MBTA chief: Commuter rail improvements planned


Massachusetts Bay Transit Authority General Manager Beverly Scott discusses commuter rail improvements during the 495/MetroWest Parternship annual conference Friday at the Framington Sheraton Hotel. Photo/Michael Novinson

The commonwealth’s top public transit official said commuter rail ridership, performance and customer service must be improved over the next few years.
Massachusetts Bay Transit Authority General Manager Beverly Scott told attendees at the 495/MetroWest Partnership Annual Conference Friday morning that the share of the population using public transportation has dropped over the past decade.
“That must change,” Scott said to more than 175 people gathered at the Framingham Sheraton Hotel. “Our business is primarily butts in seats.”
The MBTA expects upgraded equipment and a tougher contract to be catalysts for that change.
French rail company Keolis will begin operating the commuter rail network July 1 after receiving an eight year, $2.69 billion contract from the Massachusetts Department of Transportation in January. They will replace the Massachusetts Bay Commuter Rail Co., which has held the contract since 2003.
The MBTA has the largest fully outsourced commuter rail operation in the country, Scott said.
The contract inked with Keolis has significantly strengthened performance requirements that emphasize not only on-time performance, but also issues such as clean toilets, working heat and air conditioning units and proper fare collection, Scott said. New provisions also require more regular maintenance of the rail fleet as it ages.
“In a project like this, you’re married (to the contractor),” she said.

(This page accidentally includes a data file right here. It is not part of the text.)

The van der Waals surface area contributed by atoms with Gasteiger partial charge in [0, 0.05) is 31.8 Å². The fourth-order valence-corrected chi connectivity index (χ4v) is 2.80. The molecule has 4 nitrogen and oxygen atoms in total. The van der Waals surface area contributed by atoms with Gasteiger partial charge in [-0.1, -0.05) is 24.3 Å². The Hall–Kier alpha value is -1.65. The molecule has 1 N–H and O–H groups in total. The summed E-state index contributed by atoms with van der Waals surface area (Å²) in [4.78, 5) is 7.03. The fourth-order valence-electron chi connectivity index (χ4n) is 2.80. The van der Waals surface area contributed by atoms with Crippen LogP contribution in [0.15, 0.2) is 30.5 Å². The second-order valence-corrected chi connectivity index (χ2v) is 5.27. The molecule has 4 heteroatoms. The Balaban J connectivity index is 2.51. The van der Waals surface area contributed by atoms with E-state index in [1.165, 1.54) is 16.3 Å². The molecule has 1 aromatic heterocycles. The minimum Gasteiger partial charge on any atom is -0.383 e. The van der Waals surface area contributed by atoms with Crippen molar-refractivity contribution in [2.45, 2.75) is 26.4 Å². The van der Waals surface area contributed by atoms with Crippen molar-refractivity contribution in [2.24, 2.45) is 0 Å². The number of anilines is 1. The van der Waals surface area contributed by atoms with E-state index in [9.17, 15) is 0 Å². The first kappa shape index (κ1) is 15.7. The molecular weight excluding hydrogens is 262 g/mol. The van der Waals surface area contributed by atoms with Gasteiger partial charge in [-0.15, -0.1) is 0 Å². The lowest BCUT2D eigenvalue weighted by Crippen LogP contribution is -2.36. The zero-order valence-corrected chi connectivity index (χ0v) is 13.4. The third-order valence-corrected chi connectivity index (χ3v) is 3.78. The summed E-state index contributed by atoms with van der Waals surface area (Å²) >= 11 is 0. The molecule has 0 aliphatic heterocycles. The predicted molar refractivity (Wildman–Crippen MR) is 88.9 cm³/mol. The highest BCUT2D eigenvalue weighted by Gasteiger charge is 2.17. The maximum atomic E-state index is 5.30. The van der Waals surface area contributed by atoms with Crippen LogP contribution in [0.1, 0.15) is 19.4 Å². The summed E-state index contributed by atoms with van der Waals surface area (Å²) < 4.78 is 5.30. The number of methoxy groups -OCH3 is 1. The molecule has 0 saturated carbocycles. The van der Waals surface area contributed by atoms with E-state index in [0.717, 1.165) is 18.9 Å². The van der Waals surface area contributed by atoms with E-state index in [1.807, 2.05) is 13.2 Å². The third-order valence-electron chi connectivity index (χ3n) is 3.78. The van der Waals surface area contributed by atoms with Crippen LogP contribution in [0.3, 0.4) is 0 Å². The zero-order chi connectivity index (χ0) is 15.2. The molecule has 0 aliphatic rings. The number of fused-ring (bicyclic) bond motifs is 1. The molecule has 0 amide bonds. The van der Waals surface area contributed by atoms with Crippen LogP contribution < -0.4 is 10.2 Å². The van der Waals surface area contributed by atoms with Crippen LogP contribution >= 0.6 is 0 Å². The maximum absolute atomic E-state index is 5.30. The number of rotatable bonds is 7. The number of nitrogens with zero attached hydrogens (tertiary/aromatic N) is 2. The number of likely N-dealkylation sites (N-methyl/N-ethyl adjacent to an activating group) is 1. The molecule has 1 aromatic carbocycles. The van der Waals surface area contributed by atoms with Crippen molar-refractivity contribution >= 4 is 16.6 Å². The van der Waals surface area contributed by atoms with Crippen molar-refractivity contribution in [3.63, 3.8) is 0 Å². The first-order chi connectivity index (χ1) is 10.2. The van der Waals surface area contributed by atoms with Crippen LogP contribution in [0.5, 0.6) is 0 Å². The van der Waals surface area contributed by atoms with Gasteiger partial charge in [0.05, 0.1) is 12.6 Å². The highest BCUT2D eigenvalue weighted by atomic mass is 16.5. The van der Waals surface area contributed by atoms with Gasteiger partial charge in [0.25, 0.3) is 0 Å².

New equipment is also on the way, which Scott said is expected to improve both reliability and ridership capacity.
The MBTA will be receiving nine new trains with bi-level rail cars from Hyundai, which Scott said offer 50 percent more seats than the traditional single-level car. The T will also have 40 new locomotives in service by April 15, which Scott said should improve both emissions control and reliability of service.
In addition, seats and communications equipment will be replaced on 75 Kawasaki trains to extend their service life.
MBTA track purchases between Framingham and Worcester and the completion of renovations at Boston’s Yawkey station allowed rail service between Boston and Worcester to be increased to 20 trains per day in each direction, Scott said. The line was previously serviced with 17 daily trains from Worcester to Boston, and 16 trains from Boston to Worcester.
Improvements currently underway along the Fitchburg line are expected to reduce travel time and improve reliability, Scott said. The South Acton and Littleton stations will be upgraded, she said, and the terminus of the line will be extended from Downtown Fitchburg to the intersection of Route 2 and Route 31 in the west end of the city.
“You’ve got to eat the elephant one bite at a time,” Scott said. “I don’t know of any world-class place anywhere that doesn’t have top-class transportation.”